Zuma and his allies have remained mum on the former president’s next step despite his parting of ways with his legal team
FORMER President Jacob Zuma is expected back in the Pietermaritzburg High Court on Monday, although it is unclear if the case will proceed as the former head of state parted ways with his legal team last month with his new attorneys not known yet.
As he is expected back in the dock on Monday, Zuma and his allies have remained mum on the former president’s next step despite he and his legal team of advocate Muzi Sikhakhane, Eric Mabuza SC, advocate Thabani Masuku SC, Rudolph Baloyi and advocate Mpilo Sikhakhane having parted ways.
But the National Prosecuting Authority in KwaZulu-Natal said on Sunday it was ready to proceed with the trial on Monday.
KZN NPA spokesperson Natasha Kara said the State was of the view that the matter was set down for Monday. “The State is ready for trial,” Kara said.
The legal team’s parting of ways with Zuma came in the immediate aftermath of the Supreme of Appeal ruling that Zuma was not entitled to have the state fund his legal costs.
Unconfirmed reports have linked advocate Thabani Masuku SC with a return to represent Zuma, however, when contacted for comment by Independent Media on Saturday Masuku declined to comment saying he was not allowed to speak to the media.
There have been varying reports on the reasons behind Zuma and his legal counsel going their separate ways, with some reports suggesting that Zuma dumped his lawyers because he set his sights on defending himself in court.
Zuma was said to believe that the case against him was no longer a criminal trial but a politically motivated one designed to finish him off, while other reports have suggested that Zuma’s lawyers dumped him because he ran out of funds for the case.
Earlier this week, Zuma met with human rights lawyer Richard Spoor after the lawyer took to Twitter last month saying he was willing to take on Zuma’s case free of charge, but following their meeting Spoor told talk radio station 702 Radio Zuma had rejected his offer.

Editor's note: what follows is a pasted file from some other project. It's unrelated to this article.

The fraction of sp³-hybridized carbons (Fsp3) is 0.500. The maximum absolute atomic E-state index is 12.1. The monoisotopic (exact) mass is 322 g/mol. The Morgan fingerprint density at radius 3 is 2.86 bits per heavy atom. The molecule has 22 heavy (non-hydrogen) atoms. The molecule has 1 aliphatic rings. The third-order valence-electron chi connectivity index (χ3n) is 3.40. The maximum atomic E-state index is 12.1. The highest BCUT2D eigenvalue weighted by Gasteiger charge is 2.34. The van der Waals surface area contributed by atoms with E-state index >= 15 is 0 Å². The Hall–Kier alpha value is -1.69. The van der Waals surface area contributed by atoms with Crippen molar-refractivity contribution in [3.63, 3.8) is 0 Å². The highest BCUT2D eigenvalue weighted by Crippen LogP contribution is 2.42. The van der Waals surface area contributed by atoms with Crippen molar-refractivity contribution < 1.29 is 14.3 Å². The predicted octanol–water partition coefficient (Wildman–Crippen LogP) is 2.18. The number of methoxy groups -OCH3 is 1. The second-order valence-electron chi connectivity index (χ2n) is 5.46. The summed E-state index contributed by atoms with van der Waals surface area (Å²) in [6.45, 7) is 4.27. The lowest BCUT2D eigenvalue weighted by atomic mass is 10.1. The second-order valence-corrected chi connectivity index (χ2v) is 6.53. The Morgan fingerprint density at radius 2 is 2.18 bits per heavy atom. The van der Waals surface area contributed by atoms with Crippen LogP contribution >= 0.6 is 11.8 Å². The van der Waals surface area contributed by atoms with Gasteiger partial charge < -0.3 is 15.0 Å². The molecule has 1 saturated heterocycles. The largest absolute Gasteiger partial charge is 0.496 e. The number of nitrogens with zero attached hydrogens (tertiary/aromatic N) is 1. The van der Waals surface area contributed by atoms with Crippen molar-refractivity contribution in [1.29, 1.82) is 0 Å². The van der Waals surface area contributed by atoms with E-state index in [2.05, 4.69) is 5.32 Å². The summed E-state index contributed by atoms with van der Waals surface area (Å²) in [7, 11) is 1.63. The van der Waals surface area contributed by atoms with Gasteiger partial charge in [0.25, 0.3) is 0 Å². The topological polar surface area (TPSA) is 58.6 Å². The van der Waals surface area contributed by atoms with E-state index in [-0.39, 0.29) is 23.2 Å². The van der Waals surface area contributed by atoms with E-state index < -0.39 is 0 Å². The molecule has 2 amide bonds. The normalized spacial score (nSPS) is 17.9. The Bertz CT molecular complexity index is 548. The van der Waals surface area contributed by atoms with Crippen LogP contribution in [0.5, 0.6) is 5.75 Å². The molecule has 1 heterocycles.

Spoor said his gesture, to offer Zuma free representation, was spontaneous and was out of anger that lawyers would drop their client when the client had run out of money, adding that he found it “repulsive and wrong”.
“I met up with the former president to discuss his case and although he did not take me up on my offer and I will not be present with him in court on Monday, I am more persuaded that he deserves a decent defence which I don’t think he has been given and if he needs my assistance in the near future I am ready to provide it.
“I think people do not have a fair understanding of what this case is about.
“It’s been going on for 15 years and it’s tainted his life and his legacy.
“I see him as the underdog here,” Spoor said.
Public Works and Infrastructure Minister Patricia de Lille will be the first state witness when the former president’s corruption, fraud, money laundering, racketeering and tax evasion trial resumes on Monday.
De Lille, who first blew the whistle on the multibillion-rand arms deal almost 22 years ago, told Independent Media the NPA had asked her to give evidence on the document she presented in the National Assembly on September 9, 1999.
She said she would be the State’s first witness when the trial resumes on Monday.
According to De Lille, she is expected to give evidence on the contents of her dossier, which she still believes needed to be investigated by law enforcement agencies.
De Lille’s dossier was handed to her by a group of concerned ANC MPs.
In the dossier, the former Cape Town mayor revealed that before the government confirmed British Aerospace as one of the preferred bidders the company bought ANC national executive committee member and the governing party’s then chief whip Tony Yengeni a Mercedes-Benz ML 320 Auto 4X4.
At the time, Yengeni’s luxury vehicle had been ordered by a representative of Daimler-Benz Aerospace AG for R307,400 through an inter-group discount scheme.
It was later sold to Yengeni in 1998 when he was chairperson of Parliament’s joint standing committee on defence for R182,500, a discount of nearly R125,000, under the false pretext that it was damaged.
She also accused Zuma, who was KZN economic affairs and tourism MEC at the time, and his former financial advisor Schabir Shaik of being involved in arms deal corruption. Yengeni and Shaik were both jailed for fraud.